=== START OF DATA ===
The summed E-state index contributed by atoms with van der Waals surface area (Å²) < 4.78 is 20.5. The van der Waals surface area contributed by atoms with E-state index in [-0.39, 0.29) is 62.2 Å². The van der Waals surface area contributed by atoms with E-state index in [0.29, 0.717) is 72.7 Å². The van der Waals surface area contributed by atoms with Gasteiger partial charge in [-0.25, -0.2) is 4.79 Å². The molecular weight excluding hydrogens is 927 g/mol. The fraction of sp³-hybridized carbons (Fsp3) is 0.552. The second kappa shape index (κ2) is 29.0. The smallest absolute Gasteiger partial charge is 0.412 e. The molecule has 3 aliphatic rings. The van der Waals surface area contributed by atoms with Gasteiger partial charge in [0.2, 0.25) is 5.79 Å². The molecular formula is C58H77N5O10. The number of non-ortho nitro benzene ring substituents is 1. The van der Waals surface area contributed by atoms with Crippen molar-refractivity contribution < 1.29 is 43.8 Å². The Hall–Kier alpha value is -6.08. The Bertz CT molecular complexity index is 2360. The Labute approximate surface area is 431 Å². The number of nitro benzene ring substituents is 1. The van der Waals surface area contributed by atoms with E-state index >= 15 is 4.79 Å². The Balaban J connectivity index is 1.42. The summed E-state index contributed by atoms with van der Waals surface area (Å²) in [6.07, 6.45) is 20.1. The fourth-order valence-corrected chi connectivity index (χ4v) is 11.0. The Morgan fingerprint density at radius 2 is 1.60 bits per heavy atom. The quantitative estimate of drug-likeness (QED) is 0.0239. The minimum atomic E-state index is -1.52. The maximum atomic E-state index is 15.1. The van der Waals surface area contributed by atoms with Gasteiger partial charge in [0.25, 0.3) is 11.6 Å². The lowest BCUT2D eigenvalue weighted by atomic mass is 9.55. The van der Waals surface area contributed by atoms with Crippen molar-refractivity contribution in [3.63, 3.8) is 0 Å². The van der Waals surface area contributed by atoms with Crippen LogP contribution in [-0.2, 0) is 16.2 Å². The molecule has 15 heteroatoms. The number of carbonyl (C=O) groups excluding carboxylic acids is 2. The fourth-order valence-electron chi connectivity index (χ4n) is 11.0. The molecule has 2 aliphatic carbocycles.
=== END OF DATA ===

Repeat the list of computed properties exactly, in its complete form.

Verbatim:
The summed E-state index contributed by atoms with van der Waals surface area (Å²) < 4.78 is 20.5. The van der Waals surface area contributed by atoms with E-state index in [-0.39, 0.29) is 62.2 Å². The van der Waals surface area contributed by atoms with E-state index in [0.29, 0.717) is 72.7 Å². The van der Waals surface area contributed by atoms with Gasteiger partial charge in [-0.25, -0.2) is 4.79 Å². The molecular weight excluding hydrogens is 927 g/mol. The fraction of sp³-hybridized carbons (Fsp3) is 0.552. The second kappa shape index (κ2) is 29.0. The smallest absolute Gasteiger partial charge is 0.412 e. The molecule has 3 aliphatic rings. The van der Waals surface area contributed by atoms with Gasteiger partial charge in [0.2, 0.25) is 5.79 Å². The molecular formula is C58H77N5O10. The number of non-ortho nitro benzene ring substituents is 1. The van der Waals surface area contributed by atoms with Crippen molar-refractivity contribution < 1.29 is 43.8 Å². The Hall–Kier alpha value is -6.08. The Bertz CT molecular complexity index is 2360. The Labute approximate surface area is 431 Å². The number of nitro benzene ring substituents is 1. The van der Waals surface area contributed by atoms with E-state index >= 15 is 4.79 Å². The Balaban J connectivity index is 1.42. The summed E-state index contributed by atoms with van der Waals surface area (Å²) in [6.07, 6.45) is 20.1. The fourth-order valence-corrected chi connectivity index (χ4v) is 11.0. The Morgan fingerprint density at radius 2 is 1.60 bits per heavy atom. The quantitative estimate of drug-likeness (QED) is 0.0239. The minimum atomic E-state index is -1.52. The maximum atomic E-state index is 15.1. The van der Waals surface area contributed by atoms with Gasteiger partial charge in [0.25, 0.3) is 11.6 Å². The lowest BCUT2D eigenvalue weighted by atomic mass is 9.55. The van der Waals surface area contributed by atoms with Crippen molar-refractivity contribution in [3.63, 3.8) is 0 Å². The van der Waals surface area contributed by atoms with Crippen LogP contribution in [-0.2, 0) is 16.2 Å². The molecule has 15 heteroatoms. The number of carbonyl (C=O) groups excluding carboxylic acids is 2. The fourth-order valence-electron chi connectivity index (χ4n) is 11.0. The molecule has 2 aliphatic carbocycles.